Students feel more engaged when they have the chance to determine criteria for how their writing will be assessed.
At the beginning of the term or before an assignment, students are invited to brainstorm what they think counts as excellent writing. Students then discuss their definitions in small groups, and share their consensus and conflicts with the class. On the board, develop a rubric for written assignments with the class based on this exercise.
United Federation of Teachers – Student-Created Rubrics
Carnegie Mellon University Eberly Center for Teaching Excellence and Educational Innovation – Grading and Performance Rubrics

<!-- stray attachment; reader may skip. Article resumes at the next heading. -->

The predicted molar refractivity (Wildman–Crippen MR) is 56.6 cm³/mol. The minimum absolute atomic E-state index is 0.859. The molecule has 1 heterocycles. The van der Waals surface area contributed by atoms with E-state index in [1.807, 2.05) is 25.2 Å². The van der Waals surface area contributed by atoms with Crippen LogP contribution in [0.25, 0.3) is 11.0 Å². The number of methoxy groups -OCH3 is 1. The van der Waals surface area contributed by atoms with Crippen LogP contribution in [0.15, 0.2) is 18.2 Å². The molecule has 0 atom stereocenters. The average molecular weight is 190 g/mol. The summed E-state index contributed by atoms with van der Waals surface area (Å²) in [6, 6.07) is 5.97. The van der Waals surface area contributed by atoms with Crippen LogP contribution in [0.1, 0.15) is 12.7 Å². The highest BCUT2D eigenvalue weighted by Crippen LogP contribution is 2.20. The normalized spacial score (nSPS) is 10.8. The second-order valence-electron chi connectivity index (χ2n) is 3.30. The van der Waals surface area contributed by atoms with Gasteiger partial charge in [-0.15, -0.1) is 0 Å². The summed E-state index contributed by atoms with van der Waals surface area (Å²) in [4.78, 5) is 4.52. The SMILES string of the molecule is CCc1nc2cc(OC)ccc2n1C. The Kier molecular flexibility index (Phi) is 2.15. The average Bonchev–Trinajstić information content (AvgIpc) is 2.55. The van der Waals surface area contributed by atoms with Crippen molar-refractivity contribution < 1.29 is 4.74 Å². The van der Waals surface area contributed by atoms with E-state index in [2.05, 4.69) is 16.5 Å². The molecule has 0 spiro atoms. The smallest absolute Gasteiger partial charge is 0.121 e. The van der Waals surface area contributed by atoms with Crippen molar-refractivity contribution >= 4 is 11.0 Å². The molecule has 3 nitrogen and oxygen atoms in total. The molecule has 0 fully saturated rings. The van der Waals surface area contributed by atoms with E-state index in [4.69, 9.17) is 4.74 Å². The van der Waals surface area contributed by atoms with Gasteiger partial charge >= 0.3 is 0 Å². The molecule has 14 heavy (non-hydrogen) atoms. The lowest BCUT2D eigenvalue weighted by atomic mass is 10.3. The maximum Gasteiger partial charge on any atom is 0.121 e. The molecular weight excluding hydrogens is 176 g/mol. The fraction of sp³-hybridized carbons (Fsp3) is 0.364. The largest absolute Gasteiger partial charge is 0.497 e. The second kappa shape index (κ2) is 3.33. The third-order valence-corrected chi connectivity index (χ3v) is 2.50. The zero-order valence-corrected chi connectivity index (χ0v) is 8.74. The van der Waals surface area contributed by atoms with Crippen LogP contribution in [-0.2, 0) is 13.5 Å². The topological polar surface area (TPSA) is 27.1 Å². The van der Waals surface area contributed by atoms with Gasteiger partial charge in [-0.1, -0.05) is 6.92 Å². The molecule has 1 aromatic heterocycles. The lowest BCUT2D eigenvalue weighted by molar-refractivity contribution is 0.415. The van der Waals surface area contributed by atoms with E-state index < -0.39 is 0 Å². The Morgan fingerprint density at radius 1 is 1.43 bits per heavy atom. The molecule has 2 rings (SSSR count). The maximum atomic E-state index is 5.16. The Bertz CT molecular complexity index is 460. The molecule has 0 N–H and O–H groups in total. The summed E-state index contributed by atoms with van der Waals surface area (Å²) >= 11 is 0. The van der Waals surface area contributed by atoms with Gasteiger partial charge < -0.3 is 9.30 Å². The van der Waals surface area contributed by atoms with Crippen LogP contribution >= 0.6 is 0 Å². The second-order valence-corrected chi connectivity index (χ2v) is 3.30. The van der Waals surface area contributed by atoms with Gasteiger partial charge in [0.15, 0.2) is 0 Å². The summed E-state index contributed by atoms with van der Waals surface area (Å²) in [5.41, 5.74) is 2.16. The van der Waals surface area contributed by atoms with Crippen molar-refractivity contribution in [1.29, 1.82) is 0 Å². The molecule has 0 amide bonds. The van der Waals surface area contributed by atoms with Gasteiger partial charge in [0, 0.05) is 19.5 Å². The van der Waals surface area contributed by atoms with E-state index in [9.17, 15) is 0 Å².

Berkeley Graduate Division Teaching and Resource Center – Grading Rubrics
Depaul University Teaching Commons – Types of Rubrics
The Graduate Center, CUNY The Teaching and Learning Center – Essay Rubric
Elbow – Writing with Power (1998)
Bean – Engaging Ideas, Chapter 14: Using Rubrics (2011)
Created by Kaitlin Mondello
Reviewed by Louis Olander
Categorised in: (6) Executive Function, (7) Recruiting Interest, (8) Effort and Persistence, (9) Self Regulation, ACTION AND EXPRESSION, ENGAGEMENT